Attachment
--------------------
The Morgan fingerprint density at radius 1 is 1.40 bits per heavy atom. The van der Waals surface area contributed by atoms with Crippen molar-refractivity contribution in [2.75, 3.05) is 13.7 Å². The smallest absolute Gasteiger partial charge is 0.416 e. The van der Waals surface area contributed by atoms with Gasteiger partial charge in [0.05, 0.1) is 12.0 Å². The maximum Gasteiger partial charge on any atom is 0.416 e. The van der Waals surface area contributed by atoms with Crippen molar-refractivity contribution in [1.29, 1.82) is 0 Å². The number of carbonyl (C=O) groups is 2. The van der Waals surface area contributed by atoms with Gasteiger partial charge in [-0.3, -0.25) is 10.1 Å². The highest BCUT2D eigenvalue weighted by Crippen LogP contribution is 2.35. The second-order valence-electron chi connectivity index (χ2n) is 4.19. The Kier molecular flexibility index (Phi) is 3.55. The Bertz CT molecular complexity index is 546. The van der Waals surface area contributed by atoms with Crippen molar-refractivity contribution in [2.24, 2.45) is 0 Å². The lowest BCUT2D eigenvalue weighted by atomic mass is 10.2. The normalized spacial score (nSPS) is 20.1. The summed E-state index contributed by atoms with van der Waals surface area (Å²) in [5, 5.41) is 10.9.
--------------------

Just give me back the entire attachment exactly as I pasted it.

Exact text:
The Morgan fingerprint density at radius 1 is 1.40 bits per heavy atom. The van der Waals surface area contributed by atoms with Crippen molar-refractivity contribution in [2.75, 3.05) is 13.7 Å². The smallest absolute Gasteiger partial charge is 0.416 e. The van der Waals surface area contributed by atoms with Gasteiger partial charge in [0.05, 0.1) is 12.0 Å². The maximum Gasteiger partial charge on any atom is 0.416 e. The van der Waals surface area contributed by atoms with Crippen molar-refractivity contribution in [1.29, 1.82) is 0 Å². The number of carbonyl (C=O) groups is 2. The van der Waals surface area contributed by atoms with Gasteiger partial charge in [-0.3, -0.25) is 10.1 Å². The highest BCUT2D eigenvalue weighted by Crippen LogP contribution is 2.35. The second-order valence-electron chi connectivity index (χ2n) is 4.19. The Kier molecular flexibility index (Phi) is 3.55. The Bertz CT molecular complexity index is 546. The van der Waals surface area contributed by atoms with Crippen molar-refractivity contribution in [2.24, 2.45) is 0 Å². The lowest BCUT2D eigenvalue weighted by atomic mass is 10.2. The normalized spacial score (nSPS) is 20.1. The summed E-state index contributed by atoms with van der Waals surface area (Å²) in [5, 5.41) is 10.9.